Today, you can visit www.SixFlags.com and purchase both season passes and individual tickets—oftentimes as discounted prices that also allow you to print the ticket vouchers at home similar to printing airline boarding passes from your computer prior to arriving at the airport.
In addition to the tickets, guests can also purchase other essentials like parking and food vouchers from the website. They even purchase special add-ons like park tours and “Flash Passes”—tickets that reduce wait times while in the park. All of this allows the guest to both save time (by not having to wait in line once at the park to purchase these things) and sometimes save money through online advance purchase specials. Best of all, for Six Flags, the more that they can get the guest to buy in advance, the more likely that the guest will not change their mind about visiting the park. Instead, the guest will not only show up but will also likely have more discretionary money available when they do.
The ultimate result for Six Flags and its innovative e-commerce strategy is an online experience that allows guests to make a wide variety of advance purchases with very few website barriers.
Mike Antinoro, Six Flags’ EVP for Marketing and Entertainment, commenting on their e-commerce solution from accesso, explained that it “has played a significant part in moving online ticketing to the forefront of the Six Flags marketing strategy.” Indeed, after implementing the strategy, Six Flags would ultimately realize an over 60 percent increase in e-commerce related revenue—a nice new cache of previously unrealized income.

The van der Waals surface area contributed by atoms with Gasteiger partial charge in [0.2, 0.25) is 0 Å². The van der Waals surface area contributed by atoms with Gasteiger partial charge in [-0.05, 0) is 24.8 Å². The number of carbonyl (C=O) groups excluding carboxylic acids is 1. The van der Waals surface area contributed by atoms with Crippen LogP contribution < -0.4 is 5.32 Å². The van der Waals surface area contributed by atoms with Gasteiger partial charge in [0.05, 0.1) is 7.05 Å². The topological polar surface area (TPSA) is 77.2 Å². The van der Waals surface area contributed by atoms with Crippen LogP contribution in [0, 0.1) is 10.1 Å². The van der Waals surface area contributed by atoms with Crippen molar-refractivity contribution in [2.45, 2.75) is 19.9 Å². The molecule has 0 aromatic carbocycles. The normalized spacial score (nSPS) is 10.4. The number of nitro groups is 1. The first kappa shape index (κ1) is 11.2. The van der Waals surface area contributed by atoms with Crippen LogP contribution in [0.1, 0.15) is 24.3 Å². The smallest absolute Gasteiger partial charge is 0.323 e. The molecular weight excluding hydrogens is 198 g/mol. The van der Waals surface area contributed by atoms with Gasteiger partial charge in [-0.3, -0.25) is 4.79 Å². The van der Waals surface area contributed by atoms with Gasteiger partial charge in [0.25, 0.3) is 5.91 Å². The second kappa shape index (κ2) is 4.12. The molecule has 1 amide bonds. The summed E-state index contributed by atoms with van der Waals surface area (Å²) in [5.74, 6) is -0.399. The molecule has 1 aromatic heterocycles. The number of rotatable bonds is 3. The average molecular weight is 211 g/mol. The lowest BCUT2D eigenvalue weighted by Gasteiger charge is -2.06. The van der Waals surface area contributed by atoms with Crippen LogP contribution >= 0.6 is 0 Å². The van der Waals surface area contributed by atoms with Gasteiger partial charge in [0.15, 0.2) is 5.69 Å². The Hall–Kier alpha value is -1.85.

While Six Flags might represent one of the industry’s largest park operators, this same strategy can be utilized by facilities of all sizes that operate a website. The key is to invest in an attractive website, make your potential guests aware of the website, and then—once they arrive at your site—make the process of purchasing park tickets and other items conducive to advance purchases as easy as possible.
Fortunately for the industry, even amusement facilities without much technical expertise can benefit from several vendors who offer amusement facility-focused e-commerce services for facilities of all sizes. In tough economic times like these, this might be one of your park’s best investments to secure increased revenue from guests who already have a great deal of competition for their hard-earned dollars.
(Reach contributor Chad Emerson at email@example.com.)